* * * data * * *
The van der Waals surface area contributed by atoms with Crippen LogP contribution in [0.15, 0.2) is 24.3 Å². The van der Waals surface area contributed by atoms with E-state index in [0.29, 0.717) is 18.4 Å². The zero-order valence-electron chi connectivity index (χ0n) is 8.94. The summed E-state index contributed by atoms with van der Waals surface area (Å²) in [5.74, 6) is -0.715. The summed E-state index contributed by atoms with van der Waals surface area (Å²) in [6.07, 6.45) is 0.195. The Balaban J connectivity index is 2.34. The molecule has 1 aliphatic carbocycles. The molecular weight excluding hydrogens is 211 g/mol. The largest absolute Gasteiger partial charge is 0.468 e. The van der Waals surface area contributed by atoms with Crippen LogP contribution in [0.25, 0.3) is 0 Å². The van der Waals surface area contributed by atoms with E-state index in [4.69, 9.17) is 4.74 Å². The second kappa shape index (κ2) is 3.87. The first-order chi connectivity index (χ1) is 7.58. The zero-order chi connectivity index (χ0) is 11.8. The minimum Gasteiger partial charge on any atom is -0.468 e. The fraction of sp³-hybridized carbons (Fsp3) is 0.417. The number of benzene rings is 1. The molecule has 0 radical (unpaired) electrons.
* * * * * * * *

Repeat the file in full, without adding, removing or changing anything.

The van der Waals surface area contributed by atoms with Crippen LogP contribution in [0.15, 0.2) is 24.3 Å². The van der Waals surface area contributed by atoms with E-state index in [0.29, 0.717) is 18.4 Å². The zero-order valence-electron chi connectivity index (χ0n) is 8.94. The summed E-state index contributed by atoms with van der Waals surface area (Å²) in [5.74, 6) is -0.715. The summed E-state index contributed by atoms with van der Waals surface area (Å²) in [6.07, 6.45) is 0.195. The Balaban J connectivity index is 2.34. The molecule has 1 aliphatic carbocycles. The molecular weight excluding hydrogens is 211 g/mol. The largest absolute Gasteiger partial charge is 0.468 e. The van der Waals surface area contributed by atoms with Crippen LogP contribution in [0.25, 0.3) is 0 Å². The van der Waals surface area contributed by atoms with E-state index in [4.69, 9.17) is 4.74 Å². The second kappa shape index (κ2) is 3.87. The first-order chi connectivity index (χ1) is 7.58. The zero-order chi connectivity index (χ0) is 11.8. The minimum Gasteiger partial charge on any atom is -0.468 e. The fraction of sp³-hybridized carbons (Fsp3) is 0.417. The number of benzene rings is 1. The molecule has 0 radical (unpaired) electrons.